Plant-specific and canopy density spraying to control fungal diseases in bed-grown crops

J.C. van de Zande, V.T.J.M. Achten, H.T.A.M. Schepers, A.M. van der Lans, J.M.G.P. Michielsen, H. Stallinga, P. van Velde

Research output: Chapter in Book/Report/Conference proceedingChapterAcademicpeer-review

Abstract

Matching spray volume to crop canopy sizes and shapes can reduce the use of plant protection products, thus reducing operational costs and environmental pollution. Developments on crop adapted spraying for fungal control are highlighted in arable crop spraying. A plant-specific variable volume precision sprayer, guided by foliage shape and volume (canopy density sprayer; CDS) was developed for bed-grown crops to apply fungicides. Sensor selection to quantify crop canopy and spray techniques to apply variable dose rates are evaluated based on laboratory measurements. Sensor-nozzle combination delay time was determined for the different nozzle settings and combinations. Optimal sensor-nozzle distances could be determined to specify sprayer design. Based on the laboratory experience a prototype CDS sprayer was built using either a Weed-IT or a GreenSeeker sensor to detect plant place (fluorescence) or size (reflectance). Variable rate application was either done with a pulse width modulation nozzle or a Lechler VarioSelect switchable four-nozzle body. Spray volume could be changed from 50-550 l/ha in 16 steps. Spray deposition, biological efficacy and agrochemical use reduction were evaluated in a flower bulb and a potato crop during field measurements using a prototype CDS sprayer. Spray volume savings of a prototype plant-specific sprayer are shown to be more than 75% in early late blight (Phytophthora infestans) control spraying in potatoes. In flower bulbs (lily) it was shown that in fire blight (Botrytis spp.) control on average spray volume could be reduced by 45%. In a potato crop biological efficacy was maintained at the same good level as of a conventional spraying. In a flower bulb crop biological efficacy of the CDS was lower than of conventional spraying, which means that spray strategy and dose algorithms need further research.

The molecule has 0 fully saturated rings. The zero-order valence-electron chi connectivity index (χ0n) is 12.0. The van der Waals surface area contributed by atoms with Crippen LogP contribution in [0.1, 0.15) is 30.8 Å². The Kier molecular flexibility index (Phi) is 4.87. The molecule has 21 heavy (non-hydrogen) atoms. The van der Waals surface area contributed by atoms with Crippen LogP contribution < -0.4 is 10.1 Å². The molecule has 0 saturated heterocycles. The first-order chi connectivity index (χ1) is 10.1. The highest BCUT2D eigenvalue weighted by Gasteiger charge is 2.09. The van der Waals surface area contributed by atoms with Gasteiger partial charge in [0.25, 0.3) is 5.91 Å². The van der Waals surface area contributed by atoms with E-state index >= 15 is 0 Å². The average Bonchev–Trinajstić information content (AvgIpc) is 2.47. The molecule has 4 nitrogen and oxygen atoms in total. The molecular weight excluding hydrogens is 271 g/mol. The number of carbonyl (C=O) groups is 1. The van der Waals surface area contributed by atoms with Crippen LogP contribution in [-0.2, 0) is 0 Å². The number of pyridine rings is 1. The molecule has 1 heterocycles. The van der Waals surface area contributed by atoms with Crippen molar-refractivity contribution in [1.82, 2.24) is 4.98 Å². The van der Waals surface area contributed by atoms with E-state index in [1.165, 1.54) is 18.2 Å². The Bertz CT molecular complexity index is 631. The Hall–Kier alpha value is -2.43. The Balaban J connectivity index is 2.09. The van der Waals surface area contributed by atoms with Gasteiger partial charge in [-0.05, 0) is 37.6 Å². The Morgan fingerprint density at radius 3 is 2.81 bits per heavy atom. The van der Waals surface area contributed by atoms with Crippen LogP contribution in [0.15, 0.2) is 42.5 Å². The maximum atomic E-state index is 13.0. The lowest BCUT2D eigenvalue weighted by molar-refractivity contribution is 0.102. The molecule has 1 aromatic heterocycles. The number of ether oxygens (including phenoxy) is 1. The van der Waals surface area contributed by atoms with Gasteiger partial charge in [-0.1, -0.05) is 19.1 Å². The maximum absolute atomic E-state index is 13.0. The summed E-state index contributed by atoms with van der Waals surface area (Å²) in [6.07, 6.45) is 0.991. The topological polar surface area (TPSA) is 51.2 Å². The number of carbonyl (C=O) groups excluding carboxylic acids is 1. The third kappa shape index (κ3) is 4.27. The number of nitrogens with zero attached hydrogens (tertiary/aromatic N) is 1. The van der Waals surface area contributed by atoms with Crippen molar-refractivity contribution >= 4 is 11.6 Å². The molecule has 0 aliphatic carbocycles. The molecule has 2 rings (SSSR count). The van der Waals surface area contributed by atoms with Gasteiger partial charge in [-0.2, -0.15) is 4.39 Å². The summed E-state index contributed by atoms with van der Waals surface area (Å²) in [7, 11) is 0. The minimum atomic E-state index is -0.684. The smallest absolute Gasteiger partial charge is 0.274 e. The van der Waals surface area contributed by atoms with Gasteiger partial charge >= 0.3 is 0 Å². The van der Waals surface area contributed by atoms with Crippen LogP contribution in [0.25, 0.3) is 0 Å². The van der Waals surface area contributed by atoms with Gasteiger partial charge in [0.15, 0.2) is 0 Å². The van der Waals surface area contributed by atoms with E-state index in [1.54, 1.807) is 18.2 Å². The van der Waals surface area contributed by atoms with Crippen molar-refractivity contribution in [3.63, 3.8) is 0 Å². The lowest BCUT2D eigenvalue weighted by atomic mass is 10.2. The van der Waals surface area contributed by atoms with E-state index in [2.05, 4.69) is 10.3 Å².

Original languageEnglish
Title of host publicationPrecision Agriculture ’09
EditorsE.J. van Henten, D. Goense, C. Lokhorst
Place of PublicationWageningen
PublisherWageningen Academic Publishers
Pages715-722
DOIs
Publication statusPublished - 2009

Fingerprint

Dive into the research topics of 'Plant-specific and canopy density spraying to control fungal diseases in bed-grown crops'. Together they form a unique fingerprint.

Cite this